By JAY CLARK
AAP contributing writer
MINNEAPOLIS (Oct. 8, 2015) — Hmong resident living on the Irving/Humboldt route of the proposed North Minneapolis Greenway met with 5th Ward Minneapolis City Council Member Blong Yang at Hmong International Academy on Oct. 8.
The meeting, according to organizers, was to emphasize to Yang that the residents want their street to stay as it is, and that they feel their voices have not been heard or sought out on the issue.
The top concern was losing their street parking. They said that many Hmong households have a lot of family members and several cars, and need to be able to park their cars on the street in front of their house. They cannot fit all their cars in the garage.
They worried that if their cars were parked a distance away they would be more vulnerable to car break-ins and cars being stolen. In addition, they worried that having to walk a significant distance between car and house would make family members more vulnerable to holdups and assaults, especially at night. They also worried that the distances could be difficult for small children and the elderly.
Several Hmong families also said that they frequently have gatherings and religious ceremonies with 50 or 60 guests, and the with the greenway they won’t have parking on their block to accommodate their guests
Several Hmong youth living on the route also participated in the meeting. When asked if they had bikes stolen, most put up their hands. Several also said that they had been pushed off their bikes and had their bikes pulled out from under them. During the door-to-door surveying, many of the families listed bike safety as a major concern, and many families said their children do not ride their bikes around the neighborhood for fear of being jumped.
The meeting was a follow-up to a summer survey of Hmong families living on the Irving-Humboldt proposed greenway route by John Yang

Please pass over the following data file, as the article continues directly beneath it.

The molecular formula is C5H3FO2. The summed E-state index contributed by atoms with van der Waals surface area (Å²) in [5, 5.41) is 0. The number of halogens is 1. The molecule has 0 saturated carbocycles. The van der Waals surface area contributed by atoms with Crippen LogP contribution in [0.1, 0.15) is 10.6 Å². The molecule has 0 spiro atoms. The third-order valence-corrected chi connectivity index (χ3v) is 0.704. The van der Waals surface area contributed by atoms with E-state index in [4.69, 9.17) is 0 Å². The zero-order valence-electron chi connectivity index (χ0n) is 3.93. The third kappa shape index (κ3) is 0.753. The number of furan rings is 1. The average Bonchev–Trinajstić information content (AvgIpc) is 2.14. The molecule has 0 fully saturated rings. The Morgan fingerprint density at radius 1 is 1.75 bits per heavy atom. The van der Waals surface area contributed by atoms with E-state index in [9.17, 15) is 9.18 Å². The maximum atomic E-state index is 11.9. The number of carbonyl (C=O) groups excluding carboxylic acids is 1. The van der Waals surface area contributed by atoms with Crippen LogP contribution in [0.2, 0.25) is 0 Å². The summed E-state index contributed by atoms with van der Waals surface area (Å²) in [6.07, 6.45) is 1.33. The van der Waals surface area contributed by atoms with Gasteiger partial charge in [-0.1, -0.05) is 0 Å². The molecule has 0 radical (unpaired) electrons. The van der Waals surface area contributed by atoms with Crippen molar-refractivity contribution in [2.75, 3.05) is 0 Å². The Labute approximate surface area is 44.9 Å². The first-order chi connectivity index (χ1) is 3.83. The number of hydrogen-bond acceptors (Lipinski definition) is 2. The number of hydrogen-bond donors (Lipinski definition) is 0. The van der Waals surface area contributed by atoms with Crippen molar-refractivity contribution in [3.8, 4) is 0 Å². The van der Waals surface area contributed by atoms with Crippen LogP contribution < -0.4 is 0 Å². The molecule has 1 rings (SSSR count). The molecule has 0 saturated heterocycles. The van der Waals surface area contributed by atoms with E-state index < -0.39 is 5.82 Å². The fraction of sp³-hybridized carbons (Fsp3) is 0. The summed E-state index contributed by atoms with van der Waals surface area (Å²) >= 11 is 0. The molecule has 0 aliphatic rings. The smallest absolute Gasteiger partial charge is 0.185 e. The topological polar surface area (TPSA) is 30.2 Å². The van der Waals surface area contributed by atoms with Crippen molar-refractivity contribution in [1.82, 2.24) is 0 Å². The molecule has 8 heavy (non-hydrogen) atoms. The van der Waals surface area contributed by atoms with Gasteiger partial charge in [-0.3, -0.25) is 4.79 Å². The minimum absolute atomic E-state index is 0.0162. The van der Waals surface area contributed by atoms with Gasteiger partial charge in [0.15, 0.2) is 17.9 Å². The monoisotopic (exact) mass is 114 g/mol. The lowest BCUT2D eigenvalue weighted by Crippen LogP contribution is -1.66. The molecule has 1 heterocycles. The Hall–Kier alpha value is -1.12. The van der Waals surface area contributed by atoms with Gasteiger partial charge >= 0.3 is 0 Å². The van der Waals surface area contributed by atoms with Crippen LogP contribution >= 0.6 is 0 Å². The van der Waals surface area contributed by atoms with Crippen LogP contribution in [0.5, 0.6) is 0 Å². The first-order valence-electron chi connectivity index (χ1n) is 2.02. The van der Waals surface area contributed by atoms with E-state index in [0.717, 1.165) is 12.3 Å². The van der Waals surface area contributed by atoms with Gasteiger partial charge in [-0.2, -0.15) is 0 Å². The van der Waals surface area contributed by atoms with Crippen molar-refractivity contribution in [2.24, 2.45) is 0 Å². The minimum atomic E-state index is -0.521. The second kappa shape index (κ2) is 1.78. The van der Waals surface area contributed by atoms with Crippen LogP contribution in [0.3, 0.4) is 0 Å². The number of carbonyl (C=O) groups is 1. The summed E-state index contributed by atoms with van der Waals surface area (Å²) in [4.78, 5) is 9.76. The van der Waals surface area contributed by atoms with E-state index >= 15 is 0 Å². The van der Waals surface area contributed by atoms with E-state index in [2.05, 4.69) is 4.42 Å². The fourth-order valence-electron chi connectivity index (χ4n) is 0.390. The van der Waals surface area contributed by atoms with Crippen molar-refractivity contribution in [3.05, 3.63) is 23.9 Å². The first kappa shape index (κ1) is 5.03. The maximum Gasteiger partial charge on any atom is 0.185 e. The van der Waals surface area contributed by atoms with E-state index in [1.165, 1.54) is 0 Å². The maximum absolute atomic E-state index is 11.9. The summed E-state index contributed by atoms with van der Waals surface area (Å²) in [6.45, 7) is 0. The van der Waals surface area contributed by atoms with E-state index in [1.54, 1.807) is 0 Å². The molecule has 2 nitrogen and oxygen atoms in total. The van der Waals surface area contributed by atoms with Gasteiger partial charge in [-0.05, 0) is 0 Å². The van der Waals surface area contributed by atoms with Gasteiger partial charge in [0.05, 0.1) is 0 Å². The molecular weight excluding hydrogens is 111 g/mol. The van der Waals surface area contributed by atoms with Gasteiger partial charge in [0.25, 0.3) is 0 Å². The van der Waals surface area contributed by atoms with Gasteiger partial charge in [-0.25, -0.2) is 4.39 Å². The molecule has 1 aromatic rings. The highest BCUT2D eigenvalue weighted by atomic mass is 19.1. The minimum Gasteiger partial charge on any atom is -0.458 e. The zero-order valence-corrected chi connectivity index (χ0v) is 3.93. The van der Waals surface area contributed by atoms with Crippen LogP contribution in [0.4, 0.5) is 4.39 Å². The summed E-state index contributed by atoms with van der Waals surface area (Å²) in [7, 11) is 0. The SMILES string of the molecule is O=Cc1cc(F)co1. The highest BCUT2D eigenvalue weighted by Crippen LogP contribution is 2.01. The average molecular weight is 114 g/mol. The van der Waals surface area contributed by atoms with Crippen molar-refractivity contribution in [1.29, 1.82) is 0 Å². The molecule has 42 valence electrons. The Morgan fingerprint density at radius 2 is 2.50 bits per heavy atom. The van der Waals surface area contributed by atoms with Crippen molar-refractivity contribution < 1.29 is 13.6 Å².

Between June and Augsut John Yang went out every week door-to-door to survey Hmong families living on the proposed Irving/Humboldt greeway route. John Is a student at the University of Minnesota, and his family lives along the Logan Ave. greenway option.
By the end of August, he had surveyed 20 Hmong families living along the Irving route. and asked their opinions on the proposed North Minneapolis Greenway. (This is in addition to 20 Hmong families living on all three proposed routes surveyed in the Spring of 2014) Below are the survey questions and the responses of the families.:
Have you heard of the proposed bikeway/greenway?
YES: 5 (25 percent)
NO: 15 (75 percent)
Did you know that your street is being proposed for the bikeway/greenway?
YES: 2 (10 percent)
NO: 18 (90 percent)
Here are four options which do you like (pictures of options shown)
KEEP AS IS: 12
BIKE BOULEVARD: 4
HALF AND HALF: 1
FULL GREENWAY: 1
(One house chose three options: at another house multiple people answered and gave different responses)
Have you been asked your opinion before about the bikeway/greenway?
YES: 2 (10 percent)
NO: 18 (90 percent)
After the surveying was completed, John went back to the families to report on the results of the survey and to invite them to meet with Council Member Yang.
At the meeting, Hmong families asked councilmember Yang many questions about the proposed greenway.
At the end of the meeting, councilmember Yang asked how many of the Hmong had, before John Yang came to their door, been surveyed about the greenway. No hands went up.
Also At the end of the meeting a poll as taken of the people present about which bikeway option they preferred. Keep street as is: 28 hands went up. Bike boulevard: 0 votes: half-and-half: 0 votes: full greenway: 0 votes.
During outreach several families also said that if the full Greenway is built and they lose their parking and their street, then they want the option of having their houses bought out with moving expenses paid for by the city.